For many of us, our garden is every bit as important as the rooms inside our house. They bring us pleasure and we work hard to make them as tidy and presentable as possible. Unfortunately, they can often feel like they are also giant money pits that suck up all your time, energy, and finances. It doesn’t need to be this way though. Check out these nifty little hacks that will make your gardening cost effective and guilt free.
1. Buy seeds
It can be so tempting to buy the pretty little seedlings or flowers in full bloom down at the garden centre in order to give your garden that instant pop of colour and make it look that much more established. However, really try to avoid doing this. Your average packet of seeds will cost you much less than one single seedling, and it will eventually yield a lot more flowers. Plus there is something satisfying about seeing those little guys push their way up through the soil over time, and know that you are the one who grew them.
2. Make your own compost
Don’t spend money on costly bags of compost from the garden shops. Compost can easily be made at home, and it is also a great way to be more environmentally friendly. Used coffee grounds, tea bags, potato peelings, carrot shavings; they all make great additions to a compost heap and they’re a free way of enriching your garden's soil.
3. Take cuttings
Do you like that plant? Have you decided that you want two instead of just the one? Great! Don’t buy it! Instead, learn how to take cuttings from a healthy plant, and then grow a second plant from that. You get double the value at no extra cost!
4. Double use water
If you boil water for your vegetables, don’t throw that water down the drain afterwards. Instead, wait for it to cool and then pop it out on the garden. The same goes for bath water. If you don’t use chemical soaps, then the water you use in your bath can easily be put on your garden after you’re finished. It’s a great way to recycle valuable resources, and to keep your water bill down whilst still tending to your garden's needs. If you have the space it is also worth setting up a water butt that will collect rainwater. It’s a great source of free water that you can use on the garden.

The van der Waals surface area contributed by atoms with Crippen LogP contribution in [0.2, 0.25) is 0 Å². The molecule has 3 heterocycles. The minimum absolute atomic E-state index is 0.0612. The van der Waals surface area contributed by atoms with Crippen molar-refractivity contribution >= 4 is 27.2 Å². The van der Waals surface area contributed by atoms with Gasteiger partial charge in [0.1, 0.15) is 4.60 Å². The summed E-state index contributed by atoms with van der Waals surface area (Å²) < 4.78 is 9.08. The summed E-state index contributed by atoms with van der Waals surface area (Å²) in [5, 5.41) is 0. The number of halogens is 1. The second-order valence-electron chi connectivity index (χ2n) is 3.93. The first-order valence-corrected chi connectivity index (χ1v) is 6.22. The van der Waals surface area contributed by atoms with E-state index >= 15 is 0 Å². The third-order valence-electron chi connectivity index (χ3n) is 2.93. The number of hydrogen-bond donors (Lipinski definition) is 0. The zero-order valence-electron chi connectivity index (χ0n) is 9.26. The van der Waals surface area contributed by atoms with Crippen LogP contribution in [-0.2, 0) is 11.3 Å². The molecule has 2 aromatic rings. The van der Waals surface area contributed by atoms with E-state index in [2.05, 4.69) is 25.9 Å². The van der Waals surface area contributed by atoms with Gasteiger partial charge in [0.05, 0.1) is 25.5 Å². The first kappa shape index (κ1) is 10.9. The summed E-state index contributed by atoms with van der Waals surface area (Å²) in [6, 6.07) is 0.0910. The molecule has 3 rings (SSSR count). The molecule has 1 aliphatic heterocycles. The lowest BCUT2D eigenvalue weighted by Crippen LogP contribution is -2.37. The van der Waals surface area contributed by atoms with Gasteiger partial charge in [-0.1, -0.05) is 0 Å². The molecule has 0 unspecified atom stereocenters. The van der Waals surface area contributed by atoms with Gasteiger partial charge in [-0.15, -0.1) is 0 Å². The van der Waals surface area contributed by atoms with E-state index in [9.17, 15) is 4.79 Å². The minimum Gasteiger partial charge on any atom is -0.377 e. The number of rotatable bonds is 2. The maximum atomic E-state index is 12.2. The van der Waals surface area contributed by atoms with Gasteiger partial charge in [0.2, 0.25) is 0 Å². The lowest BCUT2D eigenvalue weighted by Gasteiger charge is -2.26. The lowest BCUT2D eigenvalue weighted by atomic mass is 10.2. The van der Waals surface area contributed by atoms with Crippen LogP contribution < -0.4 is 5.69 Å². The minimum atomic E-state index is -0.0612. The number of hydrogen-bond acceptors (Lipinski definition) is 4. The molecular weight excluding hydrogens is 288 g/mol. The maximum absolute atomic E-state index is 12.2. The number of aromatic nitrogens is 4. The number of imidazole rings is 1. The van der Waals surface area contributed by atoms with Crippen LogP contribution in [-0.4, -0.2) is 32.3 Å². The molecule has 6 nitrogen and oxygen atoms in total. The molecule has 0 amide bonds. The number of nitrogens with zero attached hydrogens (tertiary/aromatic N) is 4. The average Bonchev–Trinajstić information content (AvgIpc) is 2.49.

5. Grow from your left overs
If you want a veggie patch then you don’t necessarily need to shell out for multiple packets of seeds. Instead, you can cut up your potatoes and sweet potatoes and plant them. The same goes for carrots, fennel, onions, garlic, ginger…. The list is endless! Any veggies you have lying around in the cupboard, it’s likely you can chop them up and pop them in the ground and they will continue to give and give. The same goes for growing herbs. Why pay money for rosemary or basil every time you go to the supermarket when it’s actually easier to plant them and grow them? Then they’re available for you whenever you need them.
6. Leave your clippings where they land
You might not like the look of it, but trust us, leaving your grass clippings on top of the lawn after you’ve finished cutting the grass is a great source of nutrients for the soil. It’s eco friendly and the easiest thing in the world to do. After all, the grass is already there – you just need to chop it and leave it! Great fertilizer for exactly zero pounds.
7. Make your own pesticide spray
There are loads of recipes out there for organic pesticide sprays, and almost all of them contain ingredients that you already have knocking around the house. Why spend money on expensive, and harmful, chemicals, when you can make your own for free? The same goes for pest control pellets for insect such as slugs. You can easily make your own slug traps with beer or yeast, and save your self some more precious pennies.